Hence We are using splitter and calling SOAP Target using HTTP Adapter inside splitter-gather. However when file size is bigger, processing time is going higher then expected. Hence I've enabled session reuse as part of optimization but looks that will not work.

        Do you have any other recommendations?

  • One other question, Lets say if i give high split timeout value and one of the splits is taking high time than others for any reason, Does gather wait till that one split which took high time is completed?

    I assume it waits as it has to gather all the splits, as long as that one split which took high time responds before the timeout value else gather might ignore it since timeout value is also elapsed.

    • No, as explained in the blog, the timeout really defines the timeout for the splits. The next step will not wait for all the splits to be completed. You need to make sure to set the timeout high enough.

      Best regards


      • Thanks Mandy. Is the Timeout value per split (or) Timeout for complete splits? My assumption was it's per split message.

        Also lets say my IFlow has to deal with large files once is a while hence if i give timeout as 2 hours or so based on my testing results, Is that okay? Does higher timeout value have any impact when IFlows deals with Smaller files? Any other negative impacts when we give higher timeout value like taking higher processing time (or) causing out of memory issues etc.,

        • No, timeout value has no impact for smaller size, as the processing ends when the last split is executed. This is only relevant if the processing really takes very long. Than the timeout will cut, this is important to avoid endless processing.

          The timeout is for the complete splitter, not per split.

  • How does the parallel processes effect exchange properties? Let's say we split an XML file and in the subprocess I read this file and export a specific value to an exchange property "ex_id" so that I can use it in a HTTP call within the subprocess. Does that work or do the parallel processes share (and therefore overwrite) these exchange property?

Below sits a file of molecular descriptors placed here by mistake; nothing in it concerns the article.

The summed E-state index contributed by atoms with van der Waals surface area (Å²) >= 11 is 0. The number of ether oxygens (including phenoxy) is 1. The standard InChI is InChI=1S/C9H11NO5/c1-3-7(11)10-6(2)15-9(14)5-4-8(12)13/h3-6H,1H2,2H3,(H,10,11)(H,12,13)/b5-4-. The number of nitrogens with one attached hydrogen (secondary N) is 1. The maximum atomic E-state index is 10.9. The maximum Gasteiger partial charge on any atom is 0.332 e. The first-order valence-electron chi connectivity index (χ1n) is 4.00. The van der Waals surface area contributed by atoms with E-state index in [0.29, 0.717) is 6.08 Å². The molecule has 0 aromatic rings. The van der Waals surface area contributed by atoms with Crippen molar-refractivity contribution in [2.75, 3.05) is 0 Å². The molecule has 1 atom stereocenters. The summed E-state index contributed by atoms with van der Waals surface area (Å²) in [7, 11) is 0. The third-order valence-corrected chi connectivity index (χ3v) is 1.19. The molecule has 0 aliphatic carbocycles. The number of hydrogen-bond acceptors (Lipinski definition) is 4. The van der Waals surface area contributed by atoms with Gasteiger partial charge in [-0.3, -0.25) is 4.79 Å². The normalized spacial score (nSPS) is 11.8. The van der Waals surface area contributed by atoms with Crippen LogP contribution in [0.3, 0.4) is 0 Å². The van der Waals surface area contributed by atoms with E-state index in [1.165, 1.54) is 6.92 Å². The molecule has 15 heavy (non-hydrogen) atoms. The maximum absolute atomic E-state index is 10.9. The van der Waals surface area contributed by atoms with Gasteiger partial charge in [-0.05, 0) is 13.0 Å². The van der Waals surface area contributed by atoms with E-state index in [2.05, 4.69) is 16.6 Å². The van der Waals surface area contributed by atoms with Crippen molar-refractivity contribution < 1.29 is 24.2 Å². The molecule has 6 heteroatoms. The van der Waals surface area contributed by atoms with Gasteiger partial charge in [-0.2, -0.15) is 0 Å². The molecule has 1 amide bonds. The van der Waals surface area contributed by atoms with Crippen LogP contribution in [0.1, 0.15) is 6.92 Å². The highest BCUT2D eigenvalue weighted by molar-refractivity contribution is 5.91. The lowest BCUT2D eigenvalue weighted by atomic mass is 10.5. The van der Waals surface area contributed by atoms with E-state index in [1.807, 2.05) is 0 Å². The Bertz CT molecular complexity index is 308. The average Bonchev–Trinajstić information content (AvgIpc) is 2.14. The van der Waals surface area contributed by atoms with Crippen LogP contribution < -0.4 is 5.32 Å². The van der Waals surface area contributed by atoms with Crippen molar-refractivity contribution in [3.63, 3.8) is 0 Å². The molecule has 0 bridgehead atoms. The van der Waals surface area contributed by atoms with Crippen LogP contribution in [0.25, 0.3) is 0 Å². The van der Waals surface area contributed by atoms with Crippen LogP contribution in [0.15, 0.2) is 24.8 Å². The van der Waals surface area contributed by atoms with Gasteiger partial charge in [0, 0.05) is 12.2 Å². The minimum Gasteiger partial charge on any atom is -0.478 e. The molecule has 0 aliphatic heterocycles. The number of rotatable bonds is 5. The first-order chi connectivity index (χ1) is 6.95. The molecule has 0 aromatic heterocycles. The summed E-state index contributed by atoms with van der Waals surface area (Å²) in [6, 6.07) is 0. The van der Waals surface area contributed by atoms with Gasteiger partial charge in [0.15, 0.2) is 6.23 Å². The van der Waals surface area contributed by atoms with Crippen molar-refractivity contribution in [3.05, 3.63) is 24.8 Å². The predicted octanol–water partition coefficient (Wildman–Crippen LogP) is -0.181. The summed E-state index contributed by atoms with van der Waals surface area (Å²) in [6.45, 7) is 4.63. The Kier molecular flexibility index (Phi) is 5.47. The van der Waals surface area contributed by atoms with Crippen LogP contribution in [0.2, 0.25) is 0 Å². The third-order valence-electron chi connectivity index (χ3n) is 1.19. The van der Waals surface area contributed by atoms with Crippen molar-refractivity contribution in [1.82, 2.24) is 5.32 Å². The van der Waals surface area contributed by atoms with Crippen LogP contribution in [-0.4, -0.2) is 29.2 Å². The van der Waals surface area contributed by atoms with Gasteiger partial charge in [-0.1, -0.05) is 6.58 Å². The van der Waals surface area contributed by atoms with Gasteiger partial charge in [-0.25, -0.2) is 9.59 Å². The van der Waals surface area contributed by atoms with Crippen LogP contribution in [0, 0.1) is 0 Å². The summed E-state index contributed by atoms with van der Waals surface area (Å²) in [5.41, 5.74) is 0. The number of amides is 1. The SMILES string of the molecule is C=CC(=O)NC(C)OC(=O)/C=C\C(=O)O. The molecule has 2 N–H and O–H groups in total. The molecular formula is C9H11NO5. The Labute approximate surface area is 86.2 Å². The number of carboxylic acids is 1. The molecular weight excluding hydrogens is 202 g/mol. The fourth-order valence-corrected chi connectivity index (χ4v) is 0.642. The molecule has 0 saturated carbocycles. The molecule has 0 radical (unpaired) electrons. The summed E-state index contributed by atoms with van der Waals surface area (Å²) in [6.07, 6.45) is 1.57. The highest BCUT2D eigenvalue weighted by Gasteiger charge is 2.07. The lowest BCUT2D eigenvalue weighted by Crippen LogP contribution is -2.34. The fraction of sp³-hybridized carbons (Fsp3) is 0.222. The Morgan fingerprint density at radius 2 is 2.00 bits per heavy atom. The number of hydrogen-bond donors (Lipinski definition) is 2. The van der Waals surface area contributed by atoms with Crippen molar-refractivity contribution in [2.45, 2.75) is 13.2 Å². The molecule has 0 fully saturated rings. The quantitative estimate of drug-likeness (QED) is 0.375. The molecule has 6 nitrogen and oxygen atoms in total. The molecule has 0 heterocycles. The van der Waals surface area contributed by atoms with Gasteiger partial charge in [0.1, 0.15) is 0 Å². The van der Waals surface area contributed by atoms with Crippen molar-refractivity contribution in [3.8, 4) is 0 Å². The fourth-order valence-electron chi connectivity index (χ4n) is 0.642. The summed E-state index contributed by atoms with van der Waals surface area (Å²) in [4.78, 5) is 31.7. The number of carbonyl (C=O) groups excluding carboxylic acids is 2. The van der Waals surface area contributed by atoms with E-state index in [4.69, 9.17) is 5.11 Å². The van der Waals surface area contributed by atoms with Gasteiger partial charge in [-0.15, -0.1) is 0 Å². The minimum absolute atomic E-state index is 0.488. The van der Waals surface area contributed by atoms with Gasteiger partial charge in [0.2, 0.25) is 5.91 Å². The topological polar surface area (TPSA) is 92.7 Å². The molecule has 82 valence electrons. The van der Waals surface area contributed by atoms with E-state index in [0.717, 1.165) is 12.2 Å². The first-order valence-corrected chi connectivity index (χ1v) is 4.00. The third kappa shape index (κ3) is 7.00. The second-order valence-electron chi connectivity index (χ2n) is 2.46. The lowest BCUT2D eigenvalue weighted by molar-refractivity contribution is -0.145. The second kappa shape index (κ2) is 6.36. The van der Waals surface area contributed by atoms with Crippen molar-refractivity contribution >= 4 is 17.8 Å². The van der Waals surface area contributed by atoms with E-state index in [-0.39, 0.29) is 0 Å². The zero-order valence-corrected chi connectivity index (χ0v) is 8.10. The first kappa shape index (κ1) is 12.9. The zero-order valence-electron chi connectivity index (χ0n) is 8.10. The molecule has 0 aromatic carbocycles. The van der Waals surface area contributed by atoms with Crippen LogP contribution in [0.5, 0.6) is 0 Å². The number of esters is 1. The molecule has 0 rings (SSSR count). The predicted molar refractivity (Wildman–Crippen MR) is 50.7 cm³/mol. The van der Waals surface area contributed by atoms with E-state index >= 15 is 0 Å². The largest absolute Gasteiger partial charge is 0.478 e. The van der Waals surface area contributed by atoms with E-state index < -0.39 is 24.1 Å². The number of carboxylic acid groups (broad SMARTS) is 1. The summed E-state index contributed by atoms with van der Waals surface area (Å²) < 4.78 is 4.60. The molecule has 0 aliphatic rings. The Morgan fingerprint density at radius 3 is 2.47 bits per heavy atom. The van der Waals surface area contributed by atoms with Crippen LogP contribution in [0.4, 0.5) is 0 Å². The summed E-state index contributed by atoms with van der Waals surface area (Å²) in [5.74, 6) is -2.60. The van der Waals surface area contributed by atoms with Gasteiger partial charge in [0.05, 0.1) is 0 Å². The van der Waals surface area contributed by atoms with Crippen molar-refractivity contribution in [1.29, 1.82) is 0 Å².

• Hi Mandy!

    Can I start a parallel process and not wait for the execution to end? And in this case, return a response to the sender with the code 200.

    I try to use "Parallel Multicast", but the sender still hangs until all the processes are finished.

    • Hello,

      I'm not really sure about your use case/scenario. But with parallel multicast or splitter this is not possible. Sounds like fire and forget scenario.

      You can always have a async decoupling scenario with JMS for storing the message and then sending the 200. And in parallel process read from JMS and further process.

      Maybe you share some more detail about your use case/requirement?




      • Hallo Mandy,

        Thanks for your communication!

        According to the scenario, I have to accept a packet from Sender, transfer it to the Receiver. Then wait 1 minute for the internal processes to take place in the Sender and call the API of the Sender system.

        I was planning to get a package from Sender and tell him OK (code 200). Call the API in a minute. At the same time, send the packet to the Receiver without delay.


        Maybe I'm wrong realizing the scenario logic.




        • Hi Andrey,

          I still do not completely get the whole scenario details.

          just some ideas:

          • from within the integration flow processing you could use the OData APIs to deploy a second integration flow with Run Once option which then has a script with a wait statement for 1 minute and then executes the call back to the API on the sender. But in this case you cannot transfer the payload from flow 1 to 2. And the first ok back to the sender would be given after the initial flow completes, meaning if you send the call to the receiver the response to the sender is given only after the receiver successfully confirms. Or you call the receiver also in the second integration flow.
          • in a first integration flow store the message to JMS and send the response back, this would be very fast. In a second flow read from JMS and in parallel send the message to the receiver and in second branch have a wait statement in script and after 1 minute call the API on the sender.
          • in a first integration flow store the message to two JMS queues and send the response back, this would be very fast. In a second flow read from first JMS queue and send the message to the receiver. In third integration flow read from second JMS queue and have a wait statement in script and after 1 minute call the API on the sender.
          • use a combination of the options above, it depends on the question if you need to transfer the payload from flow 1 to 2 and on the availability of JMS in your tenant.
          • there are maybe other options, those were just some ideas.

          Best regards,


          • Hi Mandy,

            Thanks for the recommendations!

            JMS is not available in my tenant. Therefore, only the first is a suitable solution. But it does not solve the main problem: Returning a response (ok - code) to the Sender so that he does not wait 1 minute.

            The Recipient can wait until a minute has passed and the message at the end of the iFlow is delivered to him.




          • Hello Andrey,

            without JMS this gets difficult.

            What is your sender adapter? With SOAP adapter and One-Way processing you would have the WS Standard option that would immediately return a 202 after receiving the messaging and not wait until the whole processing ends. Maybe this is an option?